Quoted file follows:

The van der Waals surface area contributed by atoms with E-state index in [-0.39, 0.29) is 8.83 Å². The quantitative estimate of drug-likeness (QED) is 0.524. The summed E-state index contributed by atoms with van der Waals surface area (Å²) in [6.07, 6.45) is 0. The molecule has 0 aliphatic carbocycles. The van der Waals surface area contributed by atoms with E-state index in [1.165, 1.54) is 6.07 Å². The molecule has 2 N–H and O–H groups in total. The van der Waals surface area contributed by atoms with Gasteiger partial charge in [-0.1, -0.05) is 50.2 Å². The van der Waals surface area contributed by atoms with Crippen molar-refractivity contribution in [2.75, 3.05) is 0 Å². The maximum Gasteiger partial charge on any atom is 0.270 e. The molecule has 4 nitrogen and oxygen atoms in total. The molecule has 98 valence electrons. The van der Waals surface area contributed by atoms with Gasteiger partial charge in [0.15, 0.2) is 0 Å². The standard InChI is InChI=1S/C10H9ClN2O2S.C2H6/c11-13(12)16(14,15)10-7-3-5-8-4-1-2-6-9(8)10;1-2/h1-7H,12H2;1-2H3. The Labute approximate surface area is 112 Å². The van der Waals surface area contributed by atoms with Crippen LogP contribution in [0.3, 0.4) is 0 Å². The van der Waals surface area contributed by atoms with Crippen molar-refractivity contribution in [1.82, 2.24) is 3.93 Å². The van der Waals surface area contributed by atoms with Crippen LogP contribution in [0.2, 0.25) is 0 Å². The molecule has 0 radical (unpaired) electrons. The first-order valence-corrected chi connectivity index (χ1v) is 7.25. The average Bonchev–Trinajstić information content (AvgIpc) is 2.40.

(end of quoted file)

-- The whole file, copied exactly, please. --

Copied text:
The van der Waals surface area contributed by atoms with E-state index in [-0.39, 0.29) is 8.83 Å². The quantitative estimate of drug-likeness (QED) is 0.524. The summed E-state index contributed by atoms with van der Waals surface area (Å²) in [6.07, 6.45) is 0. The molecule has 0 aliphatic carbocycles. The van der Waals surface area contributed by atoms with E-state index in [1.165, 1.54) is 6.07 Å². The molecule has 2 N–H and O–H groups in total. The van der Waals surface area contributed by atoms with Gasteiger partial charge in [-0.1, -0.05) is 50.2 Å². The van der Waals surface area contributed by atoms with Crippen molar-refractivity contribution in [2.75, 3.05) is 0 Å². The maximum Gasteiger partial charge on any atom is 0.270 e. The molecule has 4 nitrogen and oxygen atoms in total. The molecule has 98 valence electrons. The van der Waals surface area contributed by atoms with Gasteiger partial charge in [0.15, 0.2) is 0 Å². The standard InChI is InChI=1S/C10H9ClN2O2S.C2H6/c11-13(12)16(14,15)10-7-3-5-8-4-1-2-6-9(8)10;1-2/h1-7H,12H2;1-2H3. The Labute approximate surface area is 112 Å². The van der Waals surface area contributed by atoms with Crippen LogP contribution in [0.3, 0.4) is 0 Å². The van der Waals surface area contributed by atoms with Crippen molar-refractivity contribution in [1.82, 2.24) is 3.93 Å². The van der Waals surface area contributed by atoms with Crippen LogP contribution in [0.2, 0.25) is 0 Å². The molecule has 0 radical (unpaired) electrons. The first-order valence-corrected chi connectivity index (χ1v) is 7.25. The average Bonchev–Trinajstić information content (AvgIpc) is 2.40.